The latest round of federal stimulus checks are arriving, with married couples who meet income guidelines getting $1,200, and 600 more dollars for each child. Urbandale CPA Jeff Strawhacker says you do not need to worry about holding back any portion of the checks for taxes.
“The rules on this round of stimulus checks, as they were on the first round, the checks are not considered taxable income for either federal or Iowa purposes,” Strawhacker says, “so it is tax-free money.”
While some of us may head straight for the electronics store to buy a new flat-screen TV, others will be using the stimulus checks to pay the rent and utility bills. “I think the government would love it if people could pump it into the economy, but we all know the reality is that a lot of people need this just to pay basic living expenses,” Strawhacker says. “Those that it’s a bonus to, it would be great to use to pay down some debt or just to put into savings for a rainy day.”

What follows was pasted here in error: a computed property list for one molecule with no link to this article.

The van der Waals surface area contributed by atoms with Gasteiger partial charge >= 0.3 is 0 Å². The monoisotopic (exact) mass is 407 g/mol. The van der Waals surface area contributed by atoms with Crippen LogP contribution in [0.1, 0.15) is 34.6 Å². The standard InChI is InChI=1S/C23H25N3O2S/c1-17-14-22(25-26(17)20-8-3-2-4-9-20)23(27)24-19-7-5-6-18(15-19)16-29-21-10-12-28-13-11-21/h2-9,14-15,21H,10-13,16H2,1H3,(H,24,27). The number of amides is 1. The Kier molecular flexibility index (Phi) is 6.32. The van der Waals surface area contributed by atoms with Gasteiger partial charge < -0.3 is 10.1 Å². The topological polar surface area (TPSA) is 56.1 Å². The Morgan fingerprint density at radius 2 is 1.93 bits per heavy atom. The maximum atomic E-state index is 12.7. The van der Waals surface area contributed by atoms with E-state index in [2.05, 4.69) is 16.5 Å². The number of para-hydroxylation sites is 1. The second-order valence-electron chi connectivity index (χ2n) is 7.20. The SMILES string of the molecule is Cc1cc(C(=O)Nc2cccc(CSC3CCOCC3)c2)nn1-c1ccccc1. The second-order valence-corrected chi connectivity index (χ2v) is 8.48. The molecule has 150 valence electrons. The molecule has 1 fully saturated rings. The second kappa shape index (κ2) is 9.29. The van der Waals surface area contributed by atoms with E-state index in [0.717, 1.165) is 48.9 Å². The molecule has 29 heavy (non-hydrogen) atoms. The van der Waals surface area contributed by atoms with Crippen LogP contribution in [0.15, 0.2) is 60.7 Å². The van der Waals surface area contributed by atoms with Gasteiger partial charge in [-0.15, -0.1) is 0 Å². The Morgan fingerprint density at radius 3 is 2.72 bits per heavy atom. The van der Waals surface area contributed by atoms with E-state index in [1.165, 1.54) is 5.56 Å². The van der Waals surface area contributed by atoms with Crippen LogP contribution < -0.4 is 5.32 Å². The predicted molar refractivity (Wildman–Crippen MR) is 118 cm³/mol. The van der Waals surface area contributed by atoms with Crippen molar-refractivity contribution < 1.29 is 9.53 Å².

The federal stimulus checks issued last spring were for up to $1,200. There was a lengthy debate in Congress in recent weeks over the amount of this latest round of checks. Some, including President Trump, argued they should be for $2,000 for individuals who make less than $75,000 a year. Lawmakers and the White House settled on half the March direct payments — at $600.
“For the income parameters they set, the money is going to help in some regards,” Strawhacker says. “I think there are a number of people who could have benefited from a higher check, simply because they’ve been unemployed or underemployed for a long time and this would go a long way to easing some of their financial distress.”
This latest round of stimulus checks is expected to cost the federal government $166 billion. The Coronavirus Aid, Relief, and Economic Security — or CARES — Act that passed last March was worth $2.2 trillion.